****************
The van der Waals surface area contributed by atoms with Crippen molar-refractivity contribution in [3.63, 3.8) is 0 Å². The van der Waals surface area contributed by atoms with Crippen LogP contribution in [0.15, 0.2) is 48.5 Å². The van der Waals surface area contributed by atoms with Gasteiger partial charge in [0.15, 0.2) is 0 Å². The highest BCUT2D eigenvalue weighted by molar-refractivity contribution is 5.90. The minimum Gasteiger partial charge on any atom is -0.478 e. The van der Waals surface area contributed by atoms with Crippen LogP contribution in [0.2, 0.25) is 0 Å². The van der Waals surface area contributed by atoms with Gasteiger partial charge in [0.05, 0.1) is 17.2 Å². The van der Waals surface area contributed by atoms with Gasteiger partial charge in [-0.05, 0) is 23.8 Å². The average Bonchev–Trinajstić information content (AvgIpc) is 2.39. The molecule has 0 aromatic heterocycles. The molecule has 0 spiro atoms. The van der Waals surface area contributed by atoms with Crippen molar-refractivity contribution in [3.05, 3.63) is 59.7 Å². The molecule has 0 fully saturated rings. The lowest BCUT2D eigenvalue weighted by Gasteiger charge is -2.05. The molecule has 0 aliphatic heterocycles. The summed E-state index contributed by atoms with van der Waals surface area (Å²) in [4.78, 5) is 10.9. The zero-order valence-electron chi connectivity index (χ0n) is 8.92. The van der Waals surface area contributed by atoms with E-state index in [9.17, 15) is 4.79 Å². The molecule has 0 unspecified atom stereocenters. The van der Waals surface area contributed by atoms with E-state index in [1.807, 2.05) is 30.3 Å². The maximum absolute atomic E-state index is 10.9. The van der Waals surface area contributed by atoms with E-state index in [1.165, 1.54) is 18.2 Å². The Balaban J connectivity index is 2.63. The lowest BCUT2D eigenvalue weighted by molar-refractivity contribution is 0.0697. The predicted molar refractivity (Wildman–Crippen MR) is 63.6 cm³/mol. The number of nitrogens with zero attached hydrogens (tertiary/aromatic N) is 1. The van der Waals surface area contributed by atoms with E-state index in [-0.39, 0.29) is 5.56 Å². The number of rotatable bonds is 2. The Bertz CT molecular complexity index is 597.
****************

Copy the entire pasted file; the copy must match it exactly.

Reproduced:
The van der Waals surface area contributed by atoms with Crippen molar-refractivity contribution in [3.63, 3.8) is 0 Å². The van der Waals surface area contributed by atoms with Crippen LogP contribution in [0.15, 0.2) is 48.5 Å². The van der Waals surface area contributed by atoms with Gasteiger partial charge in [0.15, 0.2) is 0 Å². The highest BCUT2D eigenvalue weighted by molar-refractivity contribution is 5.90. The minimum Gasteiger partial charge on any atom is -0.478 e. The van der Waals surface area contributed by atoms with Crippen LogP contribution in [0.2, 0.25) is 0 Å². The van der Waals surface area contributed by atoms with Gasteiger partial charge in [0.05, 0.1) is 17.2 Å². The van der Waals surface area contributed by atoms with Gasteiger partial charge in [-0.05, 0) is 23.8 Å². The average Bonchev–Trinajstić information content (AvgIpc) is 2.39. The molecule has 0 aromatic heterocycles. The molecule has 0 spiro atoms. The van der Waals surface area contributed by atoms with Crippen molar-refractivity contribution in [3.05, 3.63) is 59.7 Å². The molecule has 0 fully saturated rings. The lowest BCUT2D eigenvalue weighted by Gasteiger charge is -2.05. The molecule has 0 aliphatic heterocycles. The summed E-state index contributed by atoms with van der Waals surface area (Å²) in [4.78, 5) is 10.9. The zero-order valence-electron chi connectivity index (χ0n) is 8.92. The van der Waals surface area contributed by atoms with E-state index in [9.17, 15) is 4.79 Å². The molecule has 0 unspecified atom stereocenters. The van der Waals surface area contributed by atoms with E-state index in [1.807, 2.05) is 30.3 Å². The maximum absolute atomic E-state index is 10.9. The van der Waals surface area contributed by atoms with E-state index in [1.165, 1.54) is 18.2 Å². The Balaban J connectivity index is 2.63. The lowest BCUT2D eigenvalue weighted by molar-refractivity contribution is 0.0697. The predicted molar refractivity (Wildman–Crippen MR) is 63.6 cm³/mol. The number of nitrogens with zero attached hydrogens (tertiary/aromatic N) is 1. The van der Waals surface area contributed by atoms with E-state index in [-0.39, 0.29) is 5.56 Å². The number of rotatable bonds is 2. The Bertz CT molecular complexity index is 597.